McDonald’s boosts QSR work immersion, provides world-class training for students in Makati City

In a bid to strengthen its commitment to support the learning and development of the youth, Golden Arches Development Corporation (McDonald’s Philippines) signs a partnership with the City Government of Makati and with the Department of Education (DepEd) through the Schools Division Office of Makati City to help prepare senior high school students in the city for employment through the Work Immersion Program (WIP).

Recognizing the potential of every student to contribute to society and to the growth of organizations, McDonald’s Philippines inks a memorandum of agreement with Makati Mayor Abby Binay and with the Department of Education through the Schools Division Office of Makati. Through the agreement, McDonald’s commits to train over 500 Senior High School (Grade 12) students from seven participating schools, namely: University of Makati, Fort Bonifacio High School, Pitogo High School, Nemesio Yabut High School, Maximo Estrella High School, Benigno Aquino High School, and Makati High School. The students will be assigned across the 23 McDonald’s stores in Makati City, and in the company’s head office to learn more about restaurant operations and gain firsthand experience and knowledge in the industry.

McDonald’s, City of Makati, DepEd inks MOA for Work Immersion Program From L-R: Ms. Chona L. Torre, SVP for Human Capital Group, McDonald’s Philippines, Kenneth Yang, President & CEO, Golden Arches Development Corporation, Mayor Mar-len Abigail Binay Campos, Mayor of Makati City, Dr. Rita Riddle, Schools Division Superintendent, Ms. Vissa Marie Aldon, Public Employment Service Office (PESO), Makati Manager, Dr. Rosali Trongco, DepEd Makati School Governance and Operations Division Chief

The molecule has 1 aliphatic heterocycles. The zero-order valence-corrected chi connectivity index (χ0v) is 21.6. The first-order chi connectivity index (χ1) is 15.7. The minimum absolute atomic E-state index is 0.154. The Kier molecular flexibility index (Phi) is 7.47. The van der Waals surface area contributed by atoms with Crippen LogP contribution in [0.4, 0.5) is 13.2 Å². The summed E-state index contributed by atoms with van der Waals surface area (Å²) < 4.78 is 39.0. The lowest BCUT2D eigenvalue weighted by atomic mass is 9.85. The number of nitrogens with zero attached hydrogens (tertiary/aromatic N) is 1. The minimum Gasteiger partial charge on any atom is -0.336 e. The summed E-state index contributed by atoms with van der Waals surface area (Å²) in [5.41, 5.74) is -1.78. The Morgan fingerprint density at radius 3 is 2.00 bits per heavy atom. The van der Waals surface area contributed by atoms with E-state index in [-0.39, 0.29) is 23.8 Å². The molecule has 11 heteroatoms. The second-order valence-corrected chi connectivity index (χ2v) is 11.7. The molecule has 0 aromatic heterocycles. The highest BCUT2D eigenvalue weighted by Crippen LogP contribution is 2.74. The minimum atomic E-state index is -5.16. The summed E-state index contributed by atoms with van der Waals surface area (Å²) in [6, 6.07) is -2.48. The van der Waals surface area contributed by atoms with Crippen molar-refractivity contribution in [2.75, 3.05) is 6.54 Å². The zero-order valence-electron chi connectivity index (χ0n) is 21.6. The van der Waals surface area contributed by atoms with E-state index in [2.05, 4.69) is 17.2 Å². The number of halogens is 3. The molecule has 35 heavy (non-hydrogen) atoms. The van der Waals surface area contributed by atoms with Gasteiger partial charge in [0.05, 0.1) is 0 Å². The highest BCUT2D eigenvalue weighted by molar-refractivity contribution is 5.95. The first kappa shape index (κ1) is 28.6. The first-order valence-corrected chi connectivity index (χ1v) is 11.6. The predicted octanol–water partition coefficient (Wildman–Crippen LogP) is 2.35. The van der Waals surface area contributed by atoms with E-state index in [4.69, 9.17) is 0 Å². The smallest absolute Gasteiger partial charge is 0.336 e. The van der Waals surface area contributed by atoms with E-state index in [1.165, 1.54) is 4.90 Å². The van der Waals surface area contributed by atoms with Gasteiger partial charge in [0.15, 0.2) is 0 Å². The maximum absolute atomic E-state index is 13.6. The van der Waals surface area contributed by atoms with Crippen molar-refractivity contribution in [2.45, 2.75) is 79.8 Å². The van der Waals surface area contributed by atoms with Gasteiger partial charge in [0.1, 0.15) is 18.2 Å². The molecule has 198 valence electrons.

“McDonald’s champions in youth employability and is committed to provide young Filipinos equal employment opportunities. Through this partnership, we aim to immerse students in a natural working environment where they can develop values, knowledge and basic competency skills that will be helpful in their future careers,” says Chona Torre, SVP for Human Capital Group of McDonald’s Philippines.

Under the agreement, students will need to fulfill the 80-hour requirement by DepEd as a prerequisite for graduation. Students under the academic track will be exposed to corporate tasks in human resources, IT, and Finance; while students under the technical vocational livelihood track with sub-specializations in cookery, bread and pastries, and food and beverage will be exposed in restaurant operations.

“We are excited to elevate the caliber of learning through these training opportunities that not only aim to improve the technical skills of students but impart the values of hard work and responsibility as well,” Torre added.

McDonald’s remains steadfast in its commitment to being the partner of the government in the development of young learners by equipping them with life-long skills and work experience that enable them to support their studies and progress in their chosen careers.

“As we partner with more government units and communities, McDonald’s hopes to provide growth and learning opportunities to more Filipinos nationwide,” Torre closes.

Following the company’s recent partnership with Mandaluyong City for WIP, Manila City and Pasig City for persons with disability (PWD) and senior citizens (SC) employment, McDonald’s is aggressive in sealing more partnerships with different cities to roll out employment opportunities for more Filipinos.

Since its establishment in the Philippines in 1981, McDonald’s advocates for equal employment and have practiced direct hiring policy or the non-practice of contractualization for all its restaurant employees.

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